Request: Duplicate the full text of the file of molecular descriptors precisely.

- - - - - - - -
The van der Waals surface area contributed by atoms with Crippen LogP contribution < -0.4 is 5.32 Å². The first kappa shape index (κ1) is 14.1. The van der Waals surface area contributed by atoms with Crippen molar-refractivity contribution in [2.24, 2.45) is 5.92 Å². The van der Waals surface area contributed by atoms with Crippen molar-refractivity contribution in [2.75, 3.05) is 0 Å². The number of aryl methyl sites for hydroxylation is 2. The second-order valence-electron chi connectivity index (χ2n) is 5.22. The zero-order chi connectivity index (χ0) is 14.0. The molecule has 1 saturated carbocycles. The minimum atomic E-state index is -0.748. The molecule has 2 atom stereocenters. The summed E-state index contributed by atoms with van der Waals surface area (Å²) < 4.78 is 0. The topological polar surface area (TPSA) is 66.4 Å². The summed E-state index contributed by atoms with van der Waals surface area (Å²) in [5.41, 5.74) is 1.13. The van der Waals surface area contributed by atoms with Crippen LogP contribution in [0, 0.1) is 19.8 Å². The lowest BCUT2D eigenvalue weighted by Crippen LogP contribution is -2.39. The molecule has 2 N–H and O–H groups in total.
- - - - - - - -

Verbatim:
The van der Waals surface area contributed by atoms with Crippen LogP contribution < -0.4 is 5.32 Å². The first kappa shape index (κ1) is 14.1. The van der Waals surface area contributed by atoms with Crippen molar-refractivity contribution in [2.24, 2.45) is 5.92 Å². The van der Waals surface area contributed by atoms with Crippen molar-refractivity contribution in [2.75, 3.05) is 0 Å². The number of aryl methyl sites for hydroxylation is 2. The second-order valence-electron chi connectivity index (χ2n) is 5.22. The zero-order chi connectivity index (χ0) is 14.0. The molecule has 1 saturated carbocycles. The minimum atomic E-state index is -0.748. The molecule has 2 atom stereocenters. The summed E-state index contributed by atoms with van der Waals surface area (Å²) < 4.78 is 0. The topological polar surface area (TPSA) is 66.4 Å². The summed E-state index contributed by atoms with van der Waals surface area (Å²) in [5.41, 5.74) is 1.13. The van der Waals surface area contributed by atoms with Crippen LogP contribution in [0, 0.1) is 19.8 Å². The lowest BCUT2D eigenvalue weighted by Crippen LogP contribution is -2.39. The molecule has 2 N–H and O–H groups in total.